The willingness to care for those who are in some way disabled is widely regarded as
one of the characteristics that define what it is to be human (Gould 1988; Green 2003).
Experience of disease is a constant of our existence, and the provision of health-related
care appears to be such a universal and well-established response that some have even
claimed an evolved genetic component for this practice (Fabrega 1997, 2011; Hill et al
2009; Sugiyama 2004a).
In archaeology, healthcare provision is inferred from physical evidence in a set of
human remains indicating survival with, or recovery from, a disabling pathology in
circumstances where, without such support, the individual may not have survived to
actual age at death. However, while there is a rich literature documenting individual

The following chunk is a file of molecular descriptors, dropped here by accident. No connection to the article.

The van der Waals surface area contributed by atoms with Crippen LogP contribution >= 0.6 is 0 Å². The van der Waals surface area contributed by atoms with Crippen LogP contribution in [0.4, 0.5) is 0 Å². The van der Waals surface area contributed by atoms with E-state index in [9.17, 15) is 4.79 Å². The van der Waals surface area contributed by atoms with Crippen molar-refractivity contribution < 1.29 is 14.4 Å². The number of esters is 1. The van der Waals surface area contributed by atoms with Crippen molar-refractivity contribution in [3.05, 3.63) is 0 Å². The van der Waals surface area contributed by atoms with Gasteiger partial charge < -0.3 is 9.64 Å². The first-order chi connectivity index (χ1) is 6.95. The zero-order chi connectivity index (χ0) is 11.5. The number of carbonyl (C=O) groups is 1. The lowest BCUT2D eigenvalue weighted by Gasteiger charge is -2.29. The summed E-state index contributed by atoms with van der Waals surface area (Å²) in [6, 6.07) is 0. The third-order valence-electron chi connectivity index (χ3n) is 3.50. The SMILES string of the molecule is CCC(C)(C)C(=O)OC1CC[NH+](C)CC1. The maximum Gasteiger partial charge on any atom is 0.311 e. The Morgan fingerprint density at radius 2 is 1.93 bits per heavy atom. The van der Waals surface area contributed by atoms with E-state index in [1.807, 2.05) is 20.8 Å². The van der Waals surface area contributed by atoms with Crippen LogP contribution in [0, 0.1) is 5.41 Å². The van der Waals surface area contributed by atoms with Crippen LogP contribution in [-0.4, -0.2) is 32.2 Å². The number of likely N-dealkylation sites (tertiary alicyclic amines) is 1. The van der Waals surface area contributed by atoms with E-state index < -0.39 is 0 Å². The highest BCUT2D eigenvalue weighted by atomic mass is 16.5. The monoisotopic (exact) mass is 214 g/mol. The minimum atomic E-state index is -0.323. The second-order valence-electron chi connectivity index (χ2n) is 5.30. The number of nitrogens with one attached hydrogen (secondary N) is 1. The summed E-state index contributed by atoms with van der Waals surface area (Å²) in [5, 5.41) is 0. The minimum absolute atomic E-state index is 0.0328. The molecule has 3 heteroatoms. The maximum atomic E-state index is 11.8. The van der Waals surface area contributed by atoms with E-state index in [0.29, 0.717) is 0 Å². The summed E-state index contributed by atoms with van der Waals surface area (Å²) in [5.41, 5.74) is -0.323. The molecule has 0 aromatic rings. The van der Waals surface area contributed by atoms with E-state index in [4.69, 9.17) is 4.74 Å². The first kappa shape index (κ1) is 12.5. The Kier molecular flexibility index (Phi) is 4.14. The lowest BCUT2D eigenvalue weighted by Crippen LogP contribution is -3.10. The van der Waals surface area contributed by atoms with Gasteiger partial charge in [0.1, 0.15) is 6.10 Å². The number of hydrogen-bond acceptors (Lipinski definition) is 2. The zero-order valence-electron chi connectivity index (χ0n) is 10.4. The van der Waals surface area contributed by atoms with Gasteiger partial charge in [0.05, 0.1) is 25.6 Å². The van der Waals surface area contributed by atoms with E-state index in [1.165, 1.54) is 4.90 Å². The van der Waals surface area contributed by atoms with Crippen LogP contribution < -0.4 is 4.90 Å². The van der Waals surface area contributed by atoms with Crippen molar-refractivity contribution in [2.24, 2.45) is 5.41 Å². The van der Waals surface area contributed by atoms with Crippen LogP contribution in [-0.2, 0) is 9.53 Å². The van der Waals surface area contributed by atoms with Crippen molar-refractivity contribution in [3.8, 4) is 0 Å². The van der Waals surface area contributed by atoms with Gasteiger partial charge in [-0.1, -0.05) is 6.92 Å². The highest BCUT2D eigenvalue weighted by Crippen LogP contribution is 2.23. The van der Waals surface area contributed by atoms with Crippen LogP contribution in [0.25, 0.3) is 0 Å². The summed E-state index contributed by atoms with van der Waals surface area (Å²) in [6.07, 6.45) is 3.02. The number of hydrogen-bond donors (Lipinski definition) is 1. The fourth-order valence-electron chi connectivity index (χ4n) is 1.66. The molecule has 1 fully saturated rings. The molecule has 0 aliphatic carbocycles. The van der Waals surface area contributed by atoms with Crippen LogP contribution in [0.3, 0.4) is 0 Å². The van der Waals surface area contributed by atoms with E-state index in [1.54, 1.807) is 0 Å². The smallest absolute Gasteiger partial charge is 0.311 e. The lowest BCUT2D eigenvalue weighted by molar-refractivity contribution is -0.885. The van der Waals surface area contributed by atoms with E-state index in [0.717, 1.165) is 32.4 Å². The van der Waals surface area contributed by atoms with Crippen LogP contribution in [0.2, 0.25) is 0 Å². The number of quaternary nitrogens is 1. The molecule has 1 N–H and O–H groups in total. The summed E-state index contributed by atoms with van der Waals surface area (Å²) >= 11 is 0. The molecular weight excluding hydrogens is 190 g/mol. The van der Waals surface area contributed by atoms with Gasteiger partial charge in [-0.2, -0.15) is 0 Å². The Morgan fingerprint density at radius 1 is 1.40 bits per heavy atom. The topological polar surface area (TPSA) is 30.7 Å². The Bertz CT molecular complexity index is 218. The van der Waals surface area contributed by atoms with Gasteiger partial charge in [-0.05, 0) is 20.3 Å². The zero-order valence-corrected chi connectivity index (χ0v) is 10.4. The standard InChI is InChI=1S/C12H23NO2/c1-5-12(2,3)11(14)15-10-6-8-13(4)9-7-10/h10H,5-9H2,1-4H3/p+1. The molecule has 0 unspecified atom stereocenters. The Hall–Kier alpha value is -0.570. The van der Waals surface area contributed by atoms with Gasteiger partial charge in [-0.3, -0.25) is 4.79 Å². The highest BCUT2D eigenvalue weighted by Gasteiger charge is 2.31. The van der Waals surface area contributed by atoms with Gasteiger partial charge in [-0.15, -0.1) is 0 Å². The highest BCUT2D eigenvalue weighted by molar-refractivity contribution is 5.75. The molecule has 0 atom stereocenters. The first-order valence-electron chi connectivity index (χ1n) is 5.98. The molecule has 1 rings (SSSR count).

examples of serious pathology, including reports in which the likelihood of care is
explicitly acknowledged, although not elaborated ( see, for example, Dickel and Doran
1989; Hawkey 1998; Luna et al 2008; Trinkaus and Zimmerman 1982), and exploring
interactions between the evolution of disease, social and environmental variables, and
population health status (e.g. Larsen 2000; Roberts and Manchester 2005; Steckel and
Rose 2002a, b ), archaeology has largely overlooked health-related caregiving as a
specific focus of analysis.